Sarabande – Robert René Galván

for Zuzana Růžičková

She clutched the leaves
in her hand
as she waited
to be loaded
onto the waiting truck.

Somehow, an angry wind
lifted the notes
and they sailed
down the street
like runaway kites,

But the music rode
along in her heart,
persisted through
every kind of horror,
from Auschwitz
to Bergen-Belsen,
antithesis of the camp
accordion and broken
strings’ blithe
to endless roll calls
in the bitter cold,
and the merriment
of the guards.

Those pages looped
in her head
even as she wrestled
a stray beet from the cold ground,
digging with her fingernails
to feed her dying mother.

When she returned
to Prague,
her hands were ruined,
and new monsters
would soon appear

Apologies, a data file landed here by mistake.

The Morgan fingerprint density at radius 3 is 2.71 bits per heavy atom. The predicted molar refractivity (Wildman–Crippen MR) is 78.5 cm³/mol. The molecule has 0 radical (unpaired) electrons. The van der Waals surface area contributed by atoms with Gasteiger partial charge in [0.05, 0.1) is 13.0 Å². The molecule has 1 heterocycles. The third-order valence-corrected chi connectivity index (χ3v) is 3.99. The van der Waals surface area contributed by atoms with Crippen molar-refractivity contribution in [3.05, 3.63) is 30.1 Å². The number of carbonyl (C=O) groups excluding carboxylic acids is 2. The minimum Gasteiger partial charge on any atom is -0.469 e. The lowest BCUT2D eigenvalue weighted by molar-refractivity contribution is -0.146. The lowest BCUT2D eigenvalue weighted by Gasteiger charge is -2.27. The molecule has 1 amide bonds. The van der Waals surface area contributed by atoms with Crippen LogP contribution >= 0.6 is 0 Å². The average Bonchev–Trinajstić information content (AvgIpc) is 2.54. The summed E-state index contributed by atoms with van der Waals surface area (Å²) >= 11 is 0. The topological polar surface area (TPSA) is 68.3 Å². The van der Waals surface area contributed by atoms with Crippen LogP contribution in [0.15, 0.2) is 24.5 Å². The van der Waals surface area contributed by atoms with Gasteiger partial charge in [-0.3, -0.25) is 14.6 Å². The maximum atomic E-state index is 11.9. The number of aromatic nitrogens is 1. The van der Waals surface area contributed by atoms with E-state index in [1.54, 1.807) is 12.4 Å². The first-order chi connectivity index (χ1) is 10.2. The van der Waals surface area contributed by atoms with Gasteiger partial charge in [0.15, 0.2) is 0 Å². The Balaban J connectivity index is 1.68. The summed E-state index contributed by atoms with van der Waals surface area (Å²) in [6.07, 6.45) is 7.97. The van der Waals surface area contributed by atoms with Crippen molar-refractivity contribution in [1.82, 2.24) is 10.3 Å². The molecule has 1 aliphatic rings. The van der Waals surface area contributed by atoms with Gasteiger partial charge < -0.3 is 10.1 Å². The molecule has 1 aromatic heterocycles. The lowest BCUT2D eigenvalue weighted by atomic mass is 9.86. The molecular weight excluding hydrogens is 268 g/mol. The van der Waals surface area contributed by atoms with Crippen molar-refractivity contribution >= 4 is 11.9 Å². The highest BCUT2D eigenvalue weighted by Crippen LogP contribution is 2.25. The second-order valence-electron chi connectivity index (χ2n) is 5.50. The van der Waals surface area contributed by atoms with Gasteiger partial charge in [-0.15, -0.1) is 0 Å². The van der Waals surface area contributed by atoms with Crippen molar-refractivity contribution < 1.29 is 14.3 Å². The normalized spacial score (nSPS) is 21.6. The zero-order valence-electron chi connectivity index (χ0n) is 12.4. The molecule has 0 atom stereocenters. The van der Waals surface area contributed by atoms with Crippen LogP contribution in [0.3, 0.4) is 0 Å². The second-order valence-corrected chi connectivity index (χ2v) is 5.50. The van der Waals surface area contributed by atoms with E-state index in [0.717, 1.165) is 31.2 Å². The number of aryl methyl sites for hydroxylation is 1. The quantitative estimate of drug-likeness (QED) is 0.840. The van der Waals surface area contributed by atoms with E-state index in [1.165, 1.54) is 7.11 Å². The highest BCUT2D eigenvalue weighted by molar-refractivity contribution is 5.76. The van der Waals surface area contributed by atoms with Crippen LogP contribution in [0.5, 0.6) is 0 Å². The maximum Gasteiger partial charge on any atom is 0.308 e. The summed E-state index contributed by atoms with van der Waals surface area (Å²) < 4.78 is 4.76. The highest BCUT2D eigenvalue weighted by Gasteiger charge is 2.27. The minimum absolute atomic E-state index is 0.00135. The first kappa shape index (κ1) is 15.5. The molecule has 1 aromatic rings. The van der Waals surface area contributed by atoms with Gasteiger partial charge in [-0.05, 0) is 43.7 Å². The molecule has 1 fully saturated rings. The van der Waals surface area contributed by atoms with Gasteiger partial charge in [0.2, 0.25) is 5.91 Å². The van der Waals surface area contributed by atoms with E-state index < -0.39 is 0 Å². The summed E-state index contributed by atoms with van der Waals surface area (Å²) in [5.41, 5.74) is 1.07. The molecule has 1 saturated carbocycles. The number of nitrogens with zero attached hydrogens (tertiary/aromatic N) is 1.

in the streets,
but the Sarabande sang
in her insistent fingers
until it circled the soiled world
like a golden thread.

* Harpsichordist, Zuzana Růžičková, is considered one of the great musicians
of the 20th century.  She survived Auschwitz and Bergen-Belsen.
The work in question is J.S. Bach’s E minor Sarabande from the fifth book of English Suites.
Růžičková had written it out by hand at the age of 13 to take with her during her internment.

Robert GalvanRobert René Galván, born in San Antonio, resides in New York City where he works as a professional musician and poet. His last collection of poems is entitled, Meteors, published by Lux Nova Press. His poetry was recently featured in Adelaide Literary Magazine, Azahares Literary Magazine, Gyroscope, Hawaii Review, Stillwater Review, West Texas Literary Review, and the Winter 2018 issue of UU World. He is a Shortlist Winner Nominee in the 2018 Adelaide Literary Award for Best Poem.